How the Role of a Planner is elevated through Automatic Route Planning
Posted by Nathalie Göbel on 16/11/2022
When it comes to automatic route planning, a common misconception is that the role of a planner becomes less important or even obsolete. We are often confronted with this misconception at the beginning of implementation projects, when planners jokingly say things like: “Well, it looks like you don’t need me anymore”. Although these statements are usually laughed off, there lies a certain seriousness behind these words as well. So you might be wondering to yourself: is it true? Is automatic route planning really a threat to the planners’ job? Let’s first dive a bit deeper into what the role of a planner traditionally looks like, and then we’ll explain how this changes when automatic planning is brought into the equation.
Making the transition to automatic route planning
The biggest difference between manual and automatic route planning is that automatic route planning eliminates the need to plan (or drag-and-drop) the routes yourself. As manual route planning heavily relies on knowledge (of the customers and their preferences in particular), geographical insight, experience, and the ability to take all types of restrictions into account, it is a highly time-consuming job to put together a feasible plan.
When making the transition to automatic route planning, the role of the planner changes. A plan can be generated in minutes instead of hours, enabling the planner to make multiple plans, compare and influence the algorithm to attain the most optimal result. In addition, the planner can use this extra time to focus on other important things that were previously not given sufficient attention due to lack of time.
When the planner spends much less time “laying the puzzle”, and more time “optimizing the puzzle” we could say the planner’s role becomes more analytical. On a day-to-day operational level, the planner has the ability to act fast and make important decisions to steer the planning software in the desired direction. In a high pressure and dynamic environment, speed is of the essence. Suppose a driver calls in sick on the morning of execution and his route needs to be redistributed over other routes. With an automatic route planning solution in place, reoptimizing the plan is done in seconds enabling the planner to evaluate the KPIs and make manual adjustments if necessary. After all, the planner always stays in control of the software.
Aside from the operational side of things, the planner will have an increasingly important role on a strategic level. Whereas extensive geographical knowledge becomes less important, expertise and feeling for the possibilities with software and IT systems becomes crucial. When the planner is able to interpret the data and translate this to valuable insights, this becomes input to support management in making tactical and strategic decisions. For example, what if we had ten extra vehicles of type Y. What would be the effect on the planning?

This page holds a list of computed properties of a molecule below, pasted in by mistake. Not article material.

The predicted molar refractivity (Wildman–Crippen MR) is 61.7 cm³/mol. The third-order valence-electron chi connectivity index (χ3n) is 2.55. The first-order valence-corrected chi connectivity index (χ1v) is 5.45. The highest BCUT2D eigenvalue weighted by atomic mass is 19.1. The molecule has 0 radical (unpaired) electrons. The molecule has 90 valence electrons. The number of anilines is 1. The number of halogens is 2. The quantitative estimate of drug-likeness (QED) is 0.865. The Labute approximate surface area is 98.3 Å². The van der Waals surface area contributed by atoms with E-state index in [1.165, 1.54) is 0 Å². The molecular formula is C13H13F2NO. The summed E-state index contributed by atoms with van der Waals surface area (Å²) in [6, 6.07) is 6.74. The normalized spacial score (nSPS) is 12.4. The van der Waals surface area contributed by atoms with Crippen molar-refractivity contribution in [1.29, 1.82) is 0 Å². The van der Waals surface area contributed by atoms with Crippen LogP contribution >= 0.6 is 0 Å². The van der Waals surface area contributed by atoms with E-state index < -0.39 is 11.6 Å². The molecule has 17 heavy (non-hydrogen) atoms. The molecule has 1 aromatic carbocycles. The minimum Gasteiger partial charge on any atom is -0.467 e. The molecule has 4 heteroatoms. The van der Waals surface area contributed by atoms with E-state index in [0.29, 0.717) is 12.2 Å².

Garbage in, is garbage out. A crucial part of automatic route planning is good data. If you feed the software with high quality input, the software will provide you with high quality results. Of course, after implementation this data needs to be kept up to date and if implemented correctly, the planner could be asked to manage the source data. Consequently, the planner has an important role in not only protecting, but also elevating the quality of the organization’s data to a higher level.
Guiding sales and customers
Most customers want to have their order delivered within a predetermined time window. Sales often quickly accepts an order and later asks the planning department if this is feasible. But the planner could ask sales how strict this time window really needs to be, as this has a huge impact on the transport costs. If the planner sees that moving the time window up an hour has a significant impact on the cost, why not discuss the alternative time window with the customer?
Just because you are planning automatically, does not mean you cannot take personal preferences into account. The planner's role in this is to correctly translate driver preferences into parameter settings, so they are respected in the plan. For example, driver A prefers to have overtime on Tuesdays and Thursdays, and driver B prefers to only drive with vehicle type Y. When the planner is able to take this into account and deliver a high-quality plan to the drivers, they feel better supported by their organization which is especially important given the stressful circumstances they often work under.
It has become clear that the role of a planner has become far from obsolete when choosing automatic route planning. Although it changes, we see that planners experience this change for the better. From originally doing the same repetitive tasks every day, to now gaining new technical knowledge, acquiring increased analytical skills and having more human interaction on the job, the planner is elevated to become more of a consulting figure within the organization.